– Smoked salmon or prawn cocktail

Main Course:

– Roast turkey with stuffing
– Roast potatoes
– Mashed potatoes
– Creamed brussels sprouts
– Carrots
– Roast parsnips
– Cranberry sauce
– Bread sauce


– Christmas pudding
– Brandy butter
– Chocolate cake

The turkey takes pride of place as the centerpiece of the meal. The royal family prefers Norfolk turkeys bred locally at Sandringham. Turkey is traditionally served with cranberry sauce and gravy. For the stuffing, the royal chef uses a recipe reputedly created by Queen Elizabeth II’s father, George VI. It contains onions, nuts, lemon, breadcrumbs and herbs.

Goose or ham is sometimes served as an alternative to turkey. Prime rib roast or roasted chicken may also make an appearance. For side dishes, the royal menu favors seasonal roasted vegetables like parsnips, potatoes and brussels sprouts. Traditional rich sauces accompany the meats, including bread sauce made of milk thickened with bread crumbs.

For dessert, Christmas pudding is the pièce de résistance. The royal puddings are made up to a year in advance and include alcohol for flambée. Brandy butter and chocolate cake round out the meal. The puddings are often prepared by local manufacturer Matthew Walker Christmas Puddings, according to the royal warrant.

Do the royals eat Christmas crackers?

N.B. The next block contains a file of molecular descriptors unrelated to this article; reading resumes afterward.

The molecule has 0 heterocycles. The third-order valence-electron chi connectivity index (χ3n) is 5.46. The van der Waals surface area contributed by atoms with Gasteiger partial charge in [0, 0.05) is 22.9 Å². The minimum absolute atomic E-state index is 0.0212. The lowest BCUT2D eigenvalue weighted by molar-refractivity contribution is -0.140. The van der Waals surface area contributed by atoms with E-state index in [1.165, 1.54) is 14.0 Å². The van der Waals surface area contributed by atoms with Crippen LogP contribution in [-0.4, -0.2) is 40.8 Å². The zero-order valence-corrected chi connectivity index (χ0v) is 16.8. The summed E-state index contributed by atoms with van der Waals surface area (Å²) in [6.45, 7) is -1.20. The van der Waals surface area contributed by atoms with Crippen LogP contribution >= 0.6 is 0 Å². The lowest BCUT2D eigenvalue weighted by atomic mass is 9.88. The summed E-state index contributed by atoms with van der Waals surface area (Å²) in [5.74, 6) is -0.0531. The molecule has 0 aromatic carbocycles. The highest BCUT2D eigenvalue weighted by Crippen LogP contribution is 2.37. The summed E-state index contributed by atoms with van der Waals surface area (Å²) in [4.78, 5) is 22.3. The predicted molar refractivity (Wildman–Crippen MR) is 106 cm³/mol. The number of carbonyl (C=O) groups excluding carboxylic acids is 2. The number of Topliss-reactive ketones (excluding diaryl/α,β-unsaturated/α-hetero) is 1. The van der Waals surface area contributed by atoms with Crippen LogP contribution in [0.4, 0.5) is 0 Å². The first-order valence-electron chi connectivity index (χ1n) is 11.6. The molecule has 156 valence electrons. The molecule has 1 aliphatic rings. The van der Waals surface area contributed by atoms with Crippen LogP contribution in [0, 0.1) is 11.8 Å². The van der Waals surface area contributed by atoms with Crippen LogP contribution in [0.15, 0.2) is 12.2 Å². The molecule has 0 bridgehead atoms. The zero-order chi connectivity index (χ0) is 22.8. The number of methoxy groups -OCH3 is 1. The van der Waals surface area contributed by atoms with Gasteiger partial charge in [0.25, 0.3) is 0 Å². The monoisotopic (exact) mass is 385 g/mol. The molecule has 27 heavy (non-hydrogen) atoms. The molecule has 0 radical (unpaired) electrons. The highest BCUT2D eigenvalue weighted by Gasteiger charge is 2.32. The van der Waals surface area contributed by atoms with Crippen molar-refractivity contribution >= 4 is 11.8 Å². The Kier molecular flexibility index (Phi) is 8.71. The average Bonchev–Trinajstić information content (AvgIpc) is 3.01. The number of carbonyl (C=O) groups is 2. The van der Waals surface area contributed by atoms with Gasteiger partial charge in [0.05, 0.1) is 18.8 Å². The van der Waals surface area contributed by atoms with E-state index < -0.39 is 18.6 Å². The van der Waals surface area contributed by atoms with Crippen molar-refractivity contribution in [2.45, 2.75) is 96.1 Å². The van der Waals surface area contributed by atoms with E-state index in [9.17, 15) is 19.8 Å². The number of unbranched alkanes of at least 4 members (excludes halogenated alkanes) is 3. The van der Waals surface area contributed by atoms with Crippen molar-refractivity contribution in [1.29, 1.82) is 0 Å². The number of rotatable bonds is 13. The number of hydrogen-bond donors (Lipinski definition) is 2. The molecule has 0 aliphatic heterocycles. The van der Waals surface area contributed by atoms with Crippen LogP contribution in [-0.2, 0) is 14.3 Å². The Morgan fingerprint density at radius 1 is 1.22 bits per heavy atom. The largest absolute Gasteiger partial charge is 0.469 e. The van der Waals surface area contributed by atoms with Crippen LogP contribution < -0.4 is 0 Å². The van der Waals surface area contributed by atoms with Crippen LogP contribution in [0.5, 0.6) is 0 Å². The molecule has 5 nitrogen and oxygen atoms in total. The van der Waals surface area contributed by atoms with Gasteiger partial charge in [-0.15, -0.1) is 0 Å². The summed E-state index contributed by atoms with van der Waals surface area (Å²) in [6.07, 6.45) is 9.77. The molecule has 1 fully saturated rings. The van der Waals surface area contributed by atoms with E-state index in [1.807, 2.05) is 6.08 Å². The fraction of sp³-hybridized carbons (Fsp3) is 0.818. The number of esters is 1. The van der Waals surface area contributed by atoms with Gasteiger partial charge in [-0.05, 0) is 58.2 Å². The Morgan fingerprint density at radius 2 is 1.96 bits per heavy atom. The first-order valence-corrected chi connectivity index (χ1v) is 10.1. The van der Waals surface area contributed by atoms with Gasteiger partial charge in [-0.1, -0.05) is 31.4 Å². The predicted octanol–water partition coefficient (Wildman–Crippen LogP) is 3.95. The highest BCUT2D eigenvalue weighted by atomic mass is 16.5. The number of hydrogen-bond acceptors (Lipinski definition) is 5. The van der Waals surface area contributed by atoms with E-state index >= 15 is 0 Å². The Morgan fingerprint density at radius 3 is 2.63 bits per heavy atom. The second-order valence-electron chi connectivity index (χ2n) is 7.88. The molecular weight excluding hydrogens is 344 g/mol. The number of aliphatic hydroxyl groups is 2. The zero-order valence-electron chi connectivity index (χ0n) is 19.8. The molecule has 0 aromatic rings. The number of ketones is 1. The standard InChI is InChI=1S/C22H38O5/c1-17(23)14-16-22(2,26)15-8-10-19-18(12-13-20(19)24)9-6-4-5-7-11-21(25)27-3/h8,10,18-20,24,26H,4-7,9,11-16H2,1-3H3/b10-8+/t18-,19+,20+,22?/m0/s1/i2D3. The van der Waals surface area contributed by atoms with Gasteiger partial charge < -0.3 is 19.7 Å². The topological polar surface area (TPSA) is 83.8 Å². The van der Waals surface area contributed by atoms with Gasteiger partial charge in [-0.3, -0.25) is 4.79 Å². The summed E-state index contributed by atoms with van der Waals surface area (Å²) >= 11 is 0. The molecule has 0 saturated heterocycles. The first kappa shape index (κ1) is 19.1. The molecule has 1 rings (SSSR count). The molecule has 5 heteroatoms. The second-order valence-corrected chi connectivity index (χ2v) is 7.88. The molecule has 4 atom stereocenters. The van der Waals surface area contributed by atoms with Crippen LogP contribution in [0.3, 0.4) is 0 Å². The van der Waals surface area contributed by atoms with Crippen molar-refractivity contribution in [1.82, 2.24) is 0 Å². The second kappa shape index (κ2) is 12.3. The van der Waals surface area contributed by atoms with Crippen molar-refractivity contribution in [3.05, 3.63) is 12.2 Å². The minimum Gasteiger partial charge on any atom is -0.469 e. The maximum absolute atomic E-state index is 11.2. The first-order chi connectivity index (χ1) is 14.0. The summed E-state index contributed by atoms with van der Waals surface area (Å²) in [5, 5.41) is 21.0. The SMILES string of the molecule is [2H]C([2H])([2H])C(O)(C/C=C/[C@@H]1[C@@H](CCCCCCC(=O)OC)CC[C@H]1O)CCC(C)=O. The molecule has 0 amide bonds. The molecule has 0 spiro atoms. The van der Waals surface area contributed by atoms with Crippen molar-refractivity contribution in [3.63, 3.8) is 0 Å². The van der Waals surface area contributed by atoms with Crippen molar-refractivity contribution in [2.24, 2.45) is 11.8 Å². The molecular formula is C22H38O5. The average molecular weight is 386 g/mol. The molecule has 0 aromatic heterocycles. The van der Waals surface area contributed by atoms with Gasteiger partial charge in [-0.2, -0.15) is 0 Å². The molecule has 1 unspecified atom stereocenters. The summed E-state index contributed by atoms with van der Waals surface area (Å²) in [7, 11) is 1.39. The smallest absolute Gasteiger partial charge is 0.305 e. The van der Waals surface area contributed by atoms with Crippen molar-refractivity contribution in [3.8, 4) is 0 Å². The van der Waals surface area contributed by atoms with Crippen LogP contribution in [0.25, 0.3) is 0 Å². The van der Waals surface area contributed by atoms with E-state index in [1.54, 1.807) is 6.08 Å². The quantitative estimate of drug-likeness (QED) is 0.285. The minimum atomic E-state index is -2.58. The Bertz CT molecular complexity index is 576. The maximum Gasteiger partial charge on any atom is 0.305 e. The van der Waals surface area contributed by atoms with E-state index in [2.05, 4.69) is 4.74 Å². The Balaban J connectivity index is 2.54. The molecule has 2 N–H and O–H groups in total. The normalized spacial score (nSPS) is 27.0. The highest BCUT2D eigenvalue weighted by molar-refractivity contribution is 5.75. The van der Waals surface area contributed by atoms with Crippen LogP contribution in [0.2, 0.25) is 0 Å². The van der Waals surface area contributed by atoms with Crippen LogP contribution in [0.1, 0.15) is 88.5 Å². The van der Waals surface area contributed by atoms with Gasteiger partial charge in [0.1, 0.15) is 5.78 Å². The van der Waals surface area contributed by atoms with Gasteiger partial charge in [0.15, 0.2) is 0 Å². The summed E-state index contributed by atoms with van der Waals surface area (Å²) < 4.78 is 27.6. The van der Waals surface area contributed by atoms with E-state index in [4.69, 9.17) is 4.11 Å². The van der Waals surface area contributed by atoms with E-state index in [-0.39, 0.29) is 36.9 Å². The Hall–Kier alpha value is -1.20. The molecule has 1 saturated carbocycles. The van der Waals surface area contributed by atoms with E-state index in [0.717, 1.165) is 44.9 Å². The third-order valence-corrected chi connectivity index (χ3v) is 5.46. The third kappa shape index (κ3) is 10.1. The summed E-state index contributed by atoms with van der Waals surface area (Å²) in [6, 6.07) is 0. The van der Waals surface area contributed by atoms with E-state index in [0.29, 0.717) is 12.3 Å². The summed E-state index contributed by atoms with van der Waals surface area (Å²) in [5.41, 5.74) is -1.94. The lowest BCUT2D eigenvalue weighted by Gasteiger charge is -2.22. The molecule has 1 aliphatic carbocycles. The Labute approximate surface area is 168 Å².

Christmas crackers are a beloved British tradition and the royal family is no exception. Royals young and old don elaborate paper crowns from their crackers. The Queen insists that minimal crumbs appear on the table, so the Christmas crackers provide a rare opportunity for rowdy fun. Along with snacks, jokes and paper crowns, the royal crackers contain luxurious gifts and trinkets. Whoever gets the larger half of the cracker keeps the prizes.

What do the royals drink with their Christmas dinner?

The royal Christmas dinner features fine wines and champagne. The Queen reportedly prefers a dry gin martini before dinner. The traditional wine selection includes:

– Haut-Brion red wine
– Meursault white wine
– Champagne
– Sauternes dessert wine

As a long-standing tradition, the royals toast the health of absent family and friends using a champagne produced from vines in the Windsor Great Park. Prince Charles continues his family’s tradition of modifying the champagne recipe to his preferences. Non-alcoholic drinks are provided for children and non-drinkers.

Who cooks the royal family’s Christmas dinner?

The royal family employs an elite team of chefs to prepare banquets throughout the year. For Christmas lunch, the executive chef of the Queen’s Royal Household takes the helm with a team of assistants from the Sandringham kitchens.

The executive chef since 2017 has been Mark Flanagan, who oversees all dining for the royal family. He previously served as head chef at the Buckingham Palace kitchens for 11 years. The Sandringham chefs meticulously follow traditional royal recipes to deliver an impeccable holiday meal to the royal diners.

What are some notable royal traditions around Christmas dinner?

Beyond the meal itself, several quirky traditions dictate the customs around the royal family’s Christmas dinner: